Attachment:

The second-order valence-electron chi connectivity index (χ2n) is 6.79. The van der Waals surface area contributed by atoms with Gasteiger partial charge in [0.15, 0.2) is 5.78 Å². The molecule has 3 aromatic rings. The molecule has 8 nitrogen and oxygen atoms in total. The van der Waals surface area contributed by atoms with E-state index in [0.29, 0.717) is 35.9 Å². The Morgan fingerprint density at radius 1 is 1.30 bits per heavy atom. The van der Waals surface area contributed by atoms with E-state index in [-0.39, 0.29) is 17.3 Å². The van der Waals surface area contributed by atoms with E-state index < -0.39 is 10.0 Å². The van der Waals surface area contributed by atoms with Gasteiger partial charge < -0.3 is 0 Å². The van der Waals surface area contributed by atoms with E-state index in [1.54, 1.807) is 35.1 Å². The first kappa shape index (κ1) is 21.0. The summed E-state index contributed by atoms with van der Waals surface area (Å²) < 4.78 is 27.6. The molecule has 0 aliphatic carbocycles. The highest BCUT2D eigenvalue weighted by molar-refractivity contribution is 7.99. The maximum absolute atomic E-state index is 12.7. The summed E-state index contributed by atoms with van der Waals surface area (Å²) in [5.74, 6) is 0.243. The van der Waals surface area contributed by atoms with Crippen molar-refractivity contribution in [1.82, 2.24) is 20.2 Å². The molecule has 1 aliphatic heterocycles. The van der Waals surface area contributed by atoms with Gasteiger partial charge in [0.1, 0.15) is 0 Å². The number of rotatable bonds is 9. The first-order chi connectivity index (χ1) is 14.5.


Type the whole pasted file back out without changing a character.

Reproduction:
The second-order valence-electron chi connectivity index (χ2n) is 6.79. The van der Waals surface area contributed by atoms with Gasteiger partial charge in [0.15, 0.2) is 5.78 Å². The molecule has 3 aromatic rings. The molecule has 8 nitrogen and oxygen atoms in total. The van der Waals surface area contributed by atoms with E-state index in [0.29, 0.717) is 35.9 Å². The Morgan fingerprint density at radius 1 is 1.30 bits per heavy atom. The van der Waals surface area contributed by atoms with E-state index in [-0.39, 0.29) is 17.3 Å². The van der Waals surface area contributed by atoms with E-state index < -0.39 is 10.0 Å². The van der Waals surface area contributed by atoms with Gasteiger partial charge < -0.3 is 0 Å². The van der Waals surface area contributed by atoms with E-state index in [1.54, 1.807) is 35.1 Å². The first kappa shape index (κ1) is 21.0. The summed E-state index contributed by atoms with van der Waals surface area (Å²) < 4.78 is 27.6. The molecule has 0 aliphatic carbocycles. The highest BCUT2D eigenvalue weighted by molar-refractivity contribution is 7.99. The maximum absolute atomic E-state index is 12.7. The summed E-state index contributed by atoms with van der Waals surface area (Å²) in [5.74, 6) is 0.243. The van der Waals surface area contributed by atoms with Crippen molar-refractivity contribution in [1.82, 2.24) is 20.2 Å². The molecule has 1 aliphatic heterocycles. The van der Waals surface area contributed by atoms with Gasteiger partial charge in [0.1, 0.15) is 0 Å². The number of rotatable bonds is 9. The first-order chi connectivity index (χ1) is 14.5.